IBM's X-Force reports that a banking Trojan, Grandoreiro, has resurfaced in new phishing campaigns with enhanced functionality. These campaigns target Mexico, Chile, Spain, Costa Rica, Peru, and Argentina by impersonating tax and utility services. Victims clicking on links download a malicious ZIP file containing the Grandoreiro loader. The updated malware can target over 1,500 banking applications in 60+ countries. It features improved string decryption, DGA algorithms, and email harvesting, allowing it to spread through infected Outlook clients, indicating a push for global impact.

Cybercom’s founders share its origin story.  

At the 2024 RSA Conference, the "Four Horsemen of Cyber"— CISA’s Jen Easterly, Lt. Gen. S.L. Davis, retired US Navy Vice Admiral T.J. White, and former NSA chief Paul Nakasone, shared their journey of transforming the concept of US Cyber Command into reality. Established in June 2009 by the Department of Defense, Cybercom was created to address the growing vulnerability of military computer systems to cyberattacks.

Initially, getting Cybercom operational required creative approaches, including using Hollywood-style storyboards to sell the idea to stakeholders and smoothing over institutional tensions with Starbucks gift cards. Despite these unconventional methods, Cybercom has since emerged as a pivotal hub for US military operations, tasked with protecting national security from foreign cyber threats.

Operating under a dual-hat structure, its commander also leads the NSA. The need for Cybercom became evident during the Iraq and Afghanistan conflicts, leading to its elevation to a unified combatant command in 2017. General Paul Nakasone and other key figures recounted how they addressed significant challenges, including gaining top brass support and integrating advanced NSA capabilities.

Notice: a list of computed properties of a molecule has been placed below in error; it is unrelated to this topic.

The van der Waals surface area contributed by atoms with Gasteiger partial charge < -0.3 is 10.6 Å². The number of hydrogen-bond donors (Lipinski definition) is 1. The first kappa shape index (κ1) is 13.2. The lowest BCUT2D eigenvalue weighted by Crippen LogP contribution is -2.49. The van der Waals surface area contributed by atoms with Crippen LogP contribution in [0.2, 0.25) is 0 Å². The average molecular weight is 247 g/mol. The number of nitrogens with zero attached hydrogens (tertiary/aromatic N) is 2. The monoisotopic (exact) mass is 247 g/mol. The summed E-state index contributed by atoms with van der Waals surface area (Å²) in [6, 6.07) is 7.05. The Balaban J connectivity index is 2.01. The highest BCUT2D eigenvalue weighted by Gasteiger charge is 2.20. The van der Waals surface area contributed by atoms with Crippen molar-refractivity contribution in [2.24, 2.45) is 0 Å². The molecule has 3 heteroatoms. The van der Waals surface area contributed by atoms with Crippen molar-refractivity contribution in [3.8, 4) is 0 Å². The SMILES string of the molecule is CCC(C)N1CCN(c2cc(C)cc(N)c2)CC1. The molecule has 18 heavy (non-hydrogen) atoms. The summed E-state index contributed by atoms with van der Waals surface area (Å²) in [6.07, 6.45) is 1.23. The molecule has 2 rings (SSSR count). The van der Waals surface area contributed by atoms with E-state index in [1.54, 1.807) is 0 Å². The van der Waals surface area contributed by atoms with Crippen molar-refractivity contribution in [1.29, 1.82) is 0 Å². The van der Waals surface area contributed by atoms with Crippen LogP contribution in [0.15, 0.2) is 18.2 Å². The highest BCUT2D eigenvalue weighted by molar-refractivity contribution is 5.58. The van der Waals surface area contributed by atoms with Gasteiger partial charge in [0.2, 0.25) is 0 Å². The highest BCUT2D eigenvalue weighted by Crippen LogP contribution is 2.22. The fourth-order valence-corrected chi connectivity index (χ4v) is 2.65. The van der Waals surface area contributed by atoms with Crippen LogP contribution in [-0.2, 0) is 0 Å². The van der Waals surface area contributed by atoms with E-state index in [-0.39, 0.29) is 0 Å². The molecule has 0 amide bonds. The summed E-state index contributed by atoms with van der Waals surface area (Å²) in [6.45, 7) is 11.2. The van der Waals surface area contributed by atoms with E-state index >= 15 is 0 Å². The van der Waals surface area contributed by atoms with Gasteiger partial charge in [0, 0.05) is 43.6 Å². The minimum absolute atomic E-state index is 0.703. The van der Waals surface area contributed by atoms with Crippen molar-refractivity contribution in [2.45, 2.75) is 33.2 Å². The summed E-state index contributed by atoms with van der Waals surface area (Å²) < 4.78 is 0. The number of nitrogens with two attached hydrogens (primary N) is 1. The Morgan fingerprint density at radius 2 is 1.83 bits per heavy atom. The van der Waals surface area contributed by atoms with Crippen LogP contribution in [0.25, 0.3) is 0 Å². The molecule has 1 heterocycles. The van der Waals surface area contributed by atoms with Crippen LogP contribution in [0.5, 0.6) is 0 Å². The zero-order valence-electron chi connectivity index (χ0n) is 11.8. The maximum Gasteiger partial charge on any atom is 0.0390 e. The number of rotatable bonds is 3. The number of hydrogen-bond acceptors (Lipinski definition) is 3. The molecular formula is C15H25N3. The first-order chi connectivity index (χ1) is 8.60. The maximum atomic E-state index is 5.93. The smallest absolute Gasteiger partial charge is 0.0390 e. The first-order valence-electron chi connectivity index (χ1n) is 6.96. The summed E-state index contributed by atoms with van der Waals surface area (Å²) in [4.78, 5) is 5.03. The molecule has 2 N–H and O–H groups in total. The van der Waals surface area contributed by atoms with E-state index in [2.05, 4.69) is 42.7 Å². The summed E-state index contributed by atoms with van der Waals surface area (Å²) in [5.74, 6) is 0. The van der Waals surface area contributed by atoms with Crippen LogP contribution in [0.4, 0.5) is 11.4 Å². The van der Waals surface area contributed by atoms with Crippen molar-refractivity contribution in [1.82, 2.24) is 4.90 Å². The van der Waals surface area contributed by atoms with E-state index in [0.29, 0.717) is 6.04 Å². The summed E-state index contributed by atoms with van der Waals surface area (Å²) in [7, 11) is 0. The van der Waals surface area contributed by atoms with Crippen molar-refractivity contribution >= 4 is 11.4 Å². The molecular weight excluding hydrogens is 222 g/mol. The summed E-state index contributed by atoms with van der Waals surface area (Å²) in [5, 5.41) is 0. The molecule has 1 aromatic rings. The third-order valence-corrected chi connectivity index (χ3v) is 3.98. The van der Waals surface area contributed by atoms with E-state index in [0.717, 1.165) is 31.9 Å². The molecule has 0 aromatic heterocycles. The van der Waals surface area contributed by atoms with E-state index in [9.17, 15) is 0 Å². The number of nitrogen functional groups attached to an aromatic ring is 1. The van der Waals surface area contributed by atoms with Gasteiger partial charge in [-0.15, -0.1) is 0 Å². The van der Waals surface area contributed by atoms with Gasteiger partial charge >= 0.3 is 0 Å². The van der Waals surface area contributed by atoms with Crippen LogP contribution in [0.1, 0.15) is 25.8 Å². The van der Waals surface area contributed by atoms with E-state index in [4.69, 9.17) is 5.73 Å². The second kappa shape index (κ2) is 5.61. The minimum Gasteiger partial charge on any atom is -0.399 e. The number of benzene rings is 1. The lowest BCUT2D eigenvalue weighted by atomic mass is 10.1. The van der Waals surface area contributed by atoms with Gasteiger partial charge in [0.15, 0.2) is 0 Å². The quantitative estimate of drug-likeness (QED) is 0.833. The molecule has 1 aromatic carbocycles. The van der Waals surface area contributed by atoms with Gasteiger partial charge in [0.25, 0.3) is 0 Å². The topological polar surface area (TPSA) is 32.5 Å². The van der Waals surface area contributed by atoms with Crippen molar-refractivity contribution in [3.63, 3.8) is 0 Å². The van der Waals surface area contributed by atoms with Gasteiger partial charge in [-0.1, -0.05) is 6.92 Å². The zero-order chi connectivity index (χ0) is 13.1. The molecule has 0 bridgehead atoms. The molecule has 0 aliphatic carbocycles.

Examining gender bias in open source software contributors. 

In 2012, Rachel Nabors, a software developer, shared her frustrations about contributing to open source software. Despite her best efforts, her contributions were repeatedly rejected, leading her to suspect gender discrimination. Her experience wasn't unique. The underrepresentation of women in open source communities and their early disengagement from platforms like Stack Overflow hinted at deeper systemic issues.

Fast forward to today, and the largest study on gender bias in open source to date. Conducted by researchers from Cal Poly and North Carolina State University, this study dives into the world of GitHub, the largest open source community, to uncover the truth about gender bias in software development.

The results were surprising. Women’s pull requests were accepted at a higher rate than men’s—78.6% compared to 74.6%. This initially counterintuitive finding suggested that women contributors were highly competent. However, a deeper look revealed a more nuanced story. When women’s gender was identifiable, their acceptance rate dropped significantly. For women with gender-neutral profiles, the acceptance rate stood at 71.8%, but it fell to 62.5% when their gender was discernible. This stark contrast pointed to an underlying bias against women when their gender was known.

The study also uncovered that women tended to submit larger pull requests—more lines of code added, more lines removed, and more files changed. Despite the complexity of their contributions, women’s pull requests still enjoyed higher acceptance rates. This finding challenged the stereotype that women might play it safe by submitting simpler changes.

The analysis extended to the types of programming languages used. Women’s pull requests had higher acceptance rates across various programming languages, suggesting their proficiency spanned different technical domains.